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Thursday, 22 May 2014

Dublin-Monaghan bombings

The 40th anniversary of the Dublin-Monaghan bombing was commemorated last weekend with an hour-long ceremony involving laying wreaths at the memorial monument on Talbot Street in Dublin’s city centre. The oration was led by the historian, Tim Pat Coogan, and several other speeches were made.

The Dublin-Monaghan bombings on 17 May 1974 remains the single bloodiest incident of the Troubles, with 34 lives being lost that day, and hundreds more injured. Three bombs were set off without warning in Dublin city centre on a Friday evening as people were leaving work. A fourth was detonated in Monaghan town.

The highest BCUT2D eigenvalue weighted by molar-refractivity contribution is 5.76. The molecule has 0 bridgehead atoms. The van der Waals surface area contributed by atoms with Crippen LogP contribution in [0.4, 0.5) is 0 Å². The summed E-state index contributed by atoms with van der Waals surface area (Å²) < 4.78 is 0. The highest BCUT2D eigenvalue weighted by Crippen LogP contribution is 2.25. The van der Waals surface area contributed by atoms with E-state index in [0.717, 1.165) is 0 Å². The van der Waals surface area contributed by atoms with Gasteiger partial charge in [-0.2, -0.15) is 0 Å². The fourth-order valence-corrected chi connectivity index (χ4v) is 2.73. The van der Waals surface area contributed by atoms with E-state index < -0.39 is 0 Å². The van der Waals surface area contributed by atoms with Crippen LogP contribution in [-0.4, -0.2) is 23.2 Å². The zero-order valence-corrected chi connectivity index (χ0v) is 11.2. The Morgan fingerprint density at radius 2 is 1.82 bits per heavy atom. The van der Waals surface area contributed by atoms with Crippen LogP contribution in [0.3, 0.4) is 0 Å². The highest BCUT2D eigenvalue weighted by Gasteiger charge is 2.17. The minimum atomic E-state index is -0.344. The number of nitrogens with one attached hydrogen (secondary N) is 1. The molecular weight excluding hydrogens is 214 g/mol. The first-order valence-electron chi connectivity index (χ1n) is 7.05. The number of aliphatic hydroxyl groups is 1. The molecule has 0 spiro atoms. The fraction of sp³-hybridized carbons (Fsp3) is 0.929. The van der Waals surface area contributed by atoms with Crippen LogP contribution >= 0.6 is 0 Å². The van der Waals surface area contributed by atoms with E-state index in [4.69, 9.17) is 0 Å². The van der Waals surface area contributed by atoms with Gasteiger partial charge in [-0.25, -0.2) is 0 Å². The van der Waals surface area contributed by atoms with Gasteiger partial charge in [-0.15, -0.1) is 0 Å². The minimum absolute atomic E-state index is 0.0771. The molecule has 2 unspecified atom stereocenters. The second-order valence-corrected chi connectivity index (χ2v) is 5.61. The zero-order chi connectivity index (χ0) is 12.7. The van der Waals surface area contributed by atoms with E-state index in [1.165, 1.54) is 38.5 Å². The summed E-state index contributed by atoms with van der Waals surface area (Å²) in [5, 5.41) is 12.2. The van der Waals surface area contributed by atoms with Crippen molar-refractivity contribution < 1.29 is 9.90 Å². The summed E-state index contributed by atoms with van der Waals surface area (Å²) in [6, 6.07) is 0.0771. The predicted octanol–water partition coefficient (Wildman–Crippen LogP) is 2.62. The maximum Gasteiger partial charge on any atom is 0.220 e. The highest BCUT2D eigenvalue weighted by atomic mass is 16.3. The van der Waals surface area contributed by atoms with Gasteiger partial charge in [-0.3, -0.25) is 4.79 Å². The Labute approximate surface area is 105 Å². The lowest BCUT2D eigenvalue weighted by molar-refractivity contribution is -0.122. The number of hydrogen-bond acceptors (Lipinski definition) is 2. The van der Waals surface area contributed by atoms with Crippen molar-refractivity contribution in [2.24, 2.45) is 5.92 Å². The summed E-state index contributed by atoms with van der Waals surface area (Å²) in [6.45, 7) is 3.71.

Parnell St, Dublin, in the aftermath of the bombings in 1974

Nobody has ever been charged for this incident and, although the Ulster Volunteer Force (UVF) have claimed responsibility, there have always been accusations of the collusion of British state forces. However, the British government continues to refuse to hand over documents relating to this incident, citing national security concerns. At the ceremony last Saturday, Taoiseach Enda Kenny announced his intention to press for access to these documents and get answers for the victims and their families.

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